You have asked one of the most significant and difficult questions that the negotiators on both sides will have to deal with. The most important thing to recognize is that this issue will be decided by negotiators working for the national governments of Israel and the Palestinian people. It is also important to realize that the refugee issue cannot be resolved by any kind of stand-alone deal, but can only be settled as an aspect of a comprehensive agreement that resolves issues regarding borders, Jerusalem, security, natural resources and all other outstanding issues between Israel and a State of Palestine. It cannot be isolated from the other aspects of the conflict and its only viable solution.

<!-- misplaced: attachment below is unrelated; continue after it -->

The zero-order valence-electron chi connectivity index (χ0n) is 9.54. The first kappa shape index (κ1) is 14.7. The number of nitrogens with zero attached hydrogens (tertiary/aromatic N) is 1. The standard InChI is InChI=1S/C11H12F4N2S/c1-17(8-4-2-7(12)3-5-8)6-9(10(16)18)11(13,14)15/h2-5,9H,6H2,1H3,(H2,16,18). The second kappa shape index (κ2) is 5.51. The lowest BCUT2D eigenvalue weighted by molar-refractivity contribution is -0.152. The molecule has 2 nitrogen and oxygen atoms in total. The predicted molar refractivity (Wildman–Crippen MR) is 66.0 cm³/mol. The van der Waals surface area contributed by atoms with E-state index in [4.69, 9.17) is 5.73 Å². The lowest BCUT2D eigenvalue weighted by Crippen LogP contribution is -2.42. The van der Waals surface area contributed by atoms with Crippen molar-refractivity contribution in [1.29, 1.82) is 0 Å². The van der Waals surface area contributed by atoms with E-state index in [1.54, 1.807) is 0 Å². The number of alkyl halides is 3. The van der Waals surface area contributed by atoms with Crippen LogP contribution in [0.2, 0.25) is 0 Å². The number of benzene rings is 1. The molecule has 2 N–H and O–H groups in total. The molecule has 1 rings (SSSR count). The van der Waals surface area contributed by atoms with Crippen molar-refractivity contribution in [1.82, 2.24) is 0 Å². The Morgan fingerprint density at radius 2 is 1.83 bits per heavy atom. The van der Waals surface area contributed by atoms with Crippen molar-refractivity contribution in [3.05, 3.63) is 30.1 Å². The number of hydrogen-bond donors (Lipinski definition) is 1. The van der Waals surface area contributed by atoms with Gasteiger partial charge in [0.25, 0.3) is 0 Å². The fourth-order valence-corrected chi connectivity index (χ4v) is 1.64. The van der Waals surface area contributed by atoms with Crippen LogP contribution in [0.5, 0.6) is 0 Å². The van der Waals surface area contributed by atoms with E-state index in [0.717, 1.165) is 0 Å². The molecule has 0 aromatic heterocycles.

That said, no doubt this problem is deeply emotional and highly charged for both peoples, and especially painful for the Palestinians. As a refugee myself, I fully understand the depth of emotion this issue evokes. But I do not agree that this is "a bridge that no side is ready to cross," and I do think that the negotiators working for the Palestinian Authority, as well as the Palestinian people, are willing to accept a reasonable compromise on this issue as part of a final status agreement. No one can say for certain what the eventual agreement on this issue will look like, but all of us are entitled to our views.